When you are injured in a serious car accident in the Indianapolis area, one of the last things you want to hear is that you may not be able to recover because the defendant is arguing that you are partially to blame for the crash. This type of defense concerns a facet of the law known as contributory fault, which is sometimes discussed a comparative fault or comparative negligence. What is contributory fault? Under Indianapolis law (IC 34-51-2-6), contributory fault can sometimes bar a plaintiff from recovery, but not in all cases.
Contributory fault works differently from state to state. To help you understand how contributory fault works in Indiana car accidents, we would like to discuss a couple of different scenarios with you.
What Does the Law Say About Contributory Fault?
When it comes to comparative negligence, or contributory fault, Indiana law follows what is known as a 51 Percent Bar Rule. What does this mean in practice? If a plaintiff is more than 50 percent responsible for the accident itself or for the severity of her injuries, then she may be barred from recovering anything if she takes the case to trial. If a plaintiff is 50 percent or less at fault, then she can recover, but her damages will be reduced by her portion of liability.
You might be thinking: this sounds complicated. How does it work in practice?
Examples of Contributory Fault in Indiana Auto Collisions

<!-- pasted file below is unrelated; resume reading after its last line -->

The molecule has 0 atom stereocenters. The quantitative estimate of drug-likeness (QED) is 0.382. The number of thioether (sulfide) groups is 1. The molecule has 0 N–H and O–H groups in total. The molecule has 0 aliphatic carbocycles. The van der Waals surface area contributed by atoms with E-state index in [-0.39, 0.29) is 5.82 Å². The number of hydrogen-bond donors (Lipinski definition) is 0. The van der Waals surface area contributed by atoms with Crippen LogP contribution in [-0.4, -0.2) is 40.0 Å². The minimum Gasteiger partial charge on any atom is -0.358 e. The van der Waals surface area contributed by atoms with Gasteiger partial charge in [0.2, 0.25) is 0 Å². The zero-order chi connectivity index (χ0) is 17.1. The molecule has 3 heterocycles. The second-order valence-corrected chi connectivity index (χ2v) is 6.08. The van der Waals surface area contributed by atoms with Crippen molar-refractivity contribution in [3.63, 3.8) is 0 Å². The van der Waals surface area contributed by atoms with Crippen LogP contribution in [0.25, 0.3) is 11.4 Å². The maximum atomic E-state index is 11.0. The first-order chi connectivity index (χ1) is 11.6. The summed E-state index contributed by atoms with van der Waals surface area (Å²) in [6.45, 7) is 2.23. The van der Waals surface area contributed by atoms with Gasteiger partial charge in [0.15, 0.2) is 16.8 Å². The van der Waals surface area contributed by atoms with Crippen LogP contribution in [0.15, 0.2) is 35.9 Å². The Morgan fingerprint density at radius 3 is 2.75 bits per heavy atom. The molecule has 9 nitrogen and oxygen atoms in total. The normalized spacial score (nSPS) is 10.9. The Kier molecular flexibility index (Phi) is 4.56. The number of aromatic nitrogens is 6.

To better understand how comparative fault law works in Indianapolis, let us take a couple of different hypothetical examples. First, imagine that John is driving on I-70, and he is speeding. In this scenario, John is driving 25 miles per hour over the speed limit and crashes into another vehicle from behind. The vehicle he crashes into was driven by Mark, who had rapidly changed lanes without paying attention—he did not see John speeding up from behind—because Mark was distracted while sending a text message on his phone. Mark files a car accident claim and seeks damages from John. At trial, John argues that Mark is partially to blame for the accident, and therefore Mark should not be able to recover. In this scenario, say the jury decides that Mark is indeed partially to blame, but he is only 40 percent responsible for the accident. In this case, John bears 60 percent of the responsibility for the crash.
If this is how a jury determines fault in the case, then Mark can still recover under Indiana law. However, his award will be reduced by the percentage by which the jury said he was responsible. For example, say that the jury determines that John is liable for $100,000 total—not yet taking into account Mark’s contributory fault. Now, that $100,000 will be reduced by Mark’s portion of the liability, or 40 percent. When we reduce the $100,000 award by 40 percent, we are left with $60,000. That is the amount Mark will recover.
Now, let us present the example above with a slightly different outcome. Imagine that the jury says Mark is 55 percent to blame, while John is 45 percent to blame. In this case, Mark would not be able to recover anything. Since Mark’s contributory fault is greater than the fault of John, whose fault proximately contributed to Mark’s damages, Mark cannot recover anything.
Seek Advice from an Indianapolis Auto Accident Lawyer
Contributory fault issues can be complicated, and it is important to discuss your case with an Indianapolis auto accident lawyer. Keep in mind that, even if you think you may have been partially at fault in a crash, it is important to avoid admitting to fault at any stage before speaking with a car accident attorney. Contact Holland & Holland to discuss your case today.